The NPI-NH Affective symptoms and the CSDD Mood-related signs contain questions about depression and anxiety (see Table 2 for an overview of the scales). Although all items of the CSDD are designed to capture various symptoms of depression, mood-related symptoms may be less affected by difficulties with assessing ideation and somatic symptoms than the composite score. Reductions in expressions of affective symptoms, such as sadness and anxiety, are in line with previous research recommending BLT as an intervention for affective disorders [27,28,29,30]. However, the present findings diverge from a number of previous studies on BLT in dementia that have reported reduced agitation [10, 66, 67]. We could not replicate these findings using NPI-NH Agitation, or CSDD Behavioral disturbance scores. One reason for this discrepancy could be that previous studies have utilized different outcome measures for agitation [10, 66, 67].
Results on some sub-scales may have been impacted by the fact that certain symptoms are less common. The median scores on NPI-NH Psychosis were 0 in almost all weeks for both groups, and never above 1. Hence, detecting change on sub-syndromes or sub-scales comprising symptoms with very low frequency may require a larger sample size. In contrast, a relatively large number of patients had symptoms of depression, with 38 (55%) classified as depressed according to the CSDD.
The group difference in affective symptoms was only apparent at week 16, corresponding to the winter months of January/February. A possible explanation for this could be variations in availability of natural daylight. As week 24 occurred during springtime (April), week 16 represents the assessment point at which participants would have experienced the shortest period of daily natural illumination. This interpretation is in line with studies showing that seasonal affective disorder peak between December and February . However, if the main effect of the BLT was to prevent deterioration during winter, we may have expected the control group to deteriorate, while the intervention group remained at pre-intervention levels. Rather, we found a reduction in scores from baseline to week 16 in the intervention group, and scores that either stayed the same or only slightly worsened in the control group.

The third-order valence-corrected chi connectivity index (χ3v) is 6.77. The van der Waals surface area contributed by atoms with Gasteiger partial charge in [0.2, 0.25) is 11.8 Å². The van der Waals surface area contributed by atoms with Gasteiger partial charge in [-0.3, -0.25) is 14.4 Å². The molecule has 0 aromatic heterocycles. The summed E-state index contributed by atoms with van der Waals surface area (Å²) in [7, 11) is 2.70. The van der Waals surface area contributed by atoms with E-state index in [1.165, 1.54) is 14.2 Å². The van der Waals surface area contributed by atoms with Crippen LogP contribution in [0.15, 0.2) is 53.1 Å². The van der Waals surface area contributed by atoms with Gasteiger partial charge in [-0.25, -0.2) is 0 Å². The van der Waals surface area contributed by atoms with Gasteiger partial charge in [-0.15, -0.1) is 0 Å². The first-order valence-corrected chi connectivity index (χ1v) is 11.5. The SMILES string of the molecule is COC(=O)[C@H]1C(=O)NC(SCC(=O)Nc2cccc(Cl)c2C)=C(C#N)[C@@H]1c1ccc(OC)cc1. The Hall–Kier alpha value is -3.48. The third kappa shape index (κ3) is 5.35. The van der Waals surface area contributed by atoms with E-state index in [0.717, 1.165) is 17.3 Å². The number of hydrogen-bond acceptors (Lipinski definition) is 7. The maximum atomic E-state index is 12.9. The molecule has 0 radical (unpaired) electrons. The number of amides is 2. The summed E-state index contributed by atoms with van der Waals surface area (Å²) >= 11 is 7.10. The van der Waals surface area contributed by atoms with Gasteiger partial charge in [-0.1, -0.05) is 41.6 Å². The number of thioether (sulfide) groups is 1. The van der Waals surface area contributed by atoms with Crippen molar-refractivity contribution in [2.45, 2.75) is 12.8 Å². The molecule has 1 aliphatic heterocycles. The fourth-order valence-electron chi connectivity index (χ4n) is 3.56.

The absence of an effect in week 8 could also indicate that the effects of BLT take a while to develop. This may be particularly true for patients suffering from severe dementia, because age and neurological disorders cause physiological changes that may affect circadian photoreception [69, 70]. A recent review reported that trials of at least 8 weeks appeared more effective at reducing depression and agitation in people with dementia compared to shorter trials . It is also possible that the study did not have the statistical power to detect changes from baseline to week 8, as a non-significant reduction in the NPI-NH Affective symptoms and the CSDD Mood-related signs in the intervention group was seen already at week 8 in the present study.
A delay in effect would still not explain why symptoms return to pre-intervention levels in the intervention group at week 24. It may be that the onset of spring in week 24 introduced additional illumination both in the intervention area and in the patients’ bedrooms. Some researchers have raised concerns that excessive illumination may cause increased levels of agitation . However, we did not find that scores on the NPI-NH Agitation or the CSDD Behavioral disturbance in the intervention group at week 24 were elevated above baseline levels.